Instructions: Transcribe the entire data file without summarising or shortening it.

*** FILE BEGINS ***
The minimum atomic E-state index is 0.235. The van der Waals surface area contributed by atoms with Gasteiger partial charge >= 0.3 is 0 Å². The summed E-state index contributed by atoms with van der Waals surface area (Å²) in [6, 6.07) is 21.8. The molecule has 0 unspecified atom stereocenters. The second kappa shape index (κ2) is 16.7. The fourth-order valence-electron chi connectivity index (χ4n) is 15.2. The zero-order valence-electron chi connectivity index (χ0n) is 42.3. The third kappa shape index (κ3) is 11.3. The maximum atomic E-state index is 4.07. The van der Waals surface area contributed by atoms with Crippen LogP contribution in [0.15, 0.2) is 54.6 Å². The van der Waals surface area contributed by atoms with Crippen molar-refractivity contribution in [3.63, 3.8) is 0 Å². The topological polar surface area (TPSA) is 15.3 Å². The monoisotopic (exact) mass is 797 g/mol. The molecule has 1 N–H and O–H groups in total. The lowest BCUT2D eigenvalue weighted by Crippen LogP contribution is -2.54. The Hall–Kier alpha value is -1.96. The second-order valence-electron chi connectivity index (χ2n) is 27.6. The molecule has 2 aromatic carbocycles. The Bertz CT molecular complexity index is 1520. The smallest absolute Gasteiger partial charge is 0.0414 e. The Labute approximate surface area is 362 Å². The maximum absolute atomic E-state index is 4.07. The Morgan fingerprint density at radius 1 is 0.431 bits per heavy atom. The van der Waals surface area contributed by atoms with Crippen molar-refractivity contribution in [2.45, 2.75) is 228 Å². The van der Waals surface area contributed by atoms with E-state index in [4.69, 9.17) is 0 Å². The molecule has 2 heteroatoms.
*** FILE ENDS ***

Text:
The minimum atomic E-state index is 0.235. The van der Waals surface area contributed by atoms with Gasteiger partial charge >= 0.3 is 0 Å². The summed E-state index contributed by atoms with van der Waals surface area (Å²) in [6, 6.07) is 21.8. The molecule has 0 unspecified atom stereocenters. The second kappa shape index (κ2) is 16.7. The fourth-order valence-electron chi connectivity index (χ4n) is 15.2. The zero-order valence-electron chi connectivity index (χ0n) is 42.3. The third kappa shape index (κ3) is 11.3. The maximum atomic E-state index is 4.07. The van der Waals surface area contributed by atoms with Crippen LogP contribution in [0.15, 0.2) is 54.6 Å². The van der Waals surface area contributed by atoms with Crippen molar-refractivity contribution in [3.63, 3.8) is 0 Å². The topological polar surface area (TPSA) is 15.3 Å². The monoisotopic (exact) mass is 797 g/mol. The molecule has 1 N–H and O–H groups in total. The lowest BCUT2D eigenvalue weighted by Crippen LogP contribution is -2.54. The Hall–Kier alpha value is -1.96. The second-order valence-electron chi connectivity index (χ2n) is 27.6. The molecule has 2 aromatic carbocycles. The Bertz CT molecular complexity index is 1520. The smallest absolute Gasteiger partial charge is 0.0414 e. The Labute approximate surface area is 362 Å². The maximum absolute atomic E-state index is 4.07. The Morgan fingerprint density at radius 1 is 0.431 bits per heavy atom. The van der Waals surface area contributed by atoms with Crippen molar-refractivity contribution in [2.45, 2.75) is 228 Å². The van der Waals surface area contributed by atoms with E-state index in [4.69, 9.17) is 0 Å². The molecule has 2 heteroatoms.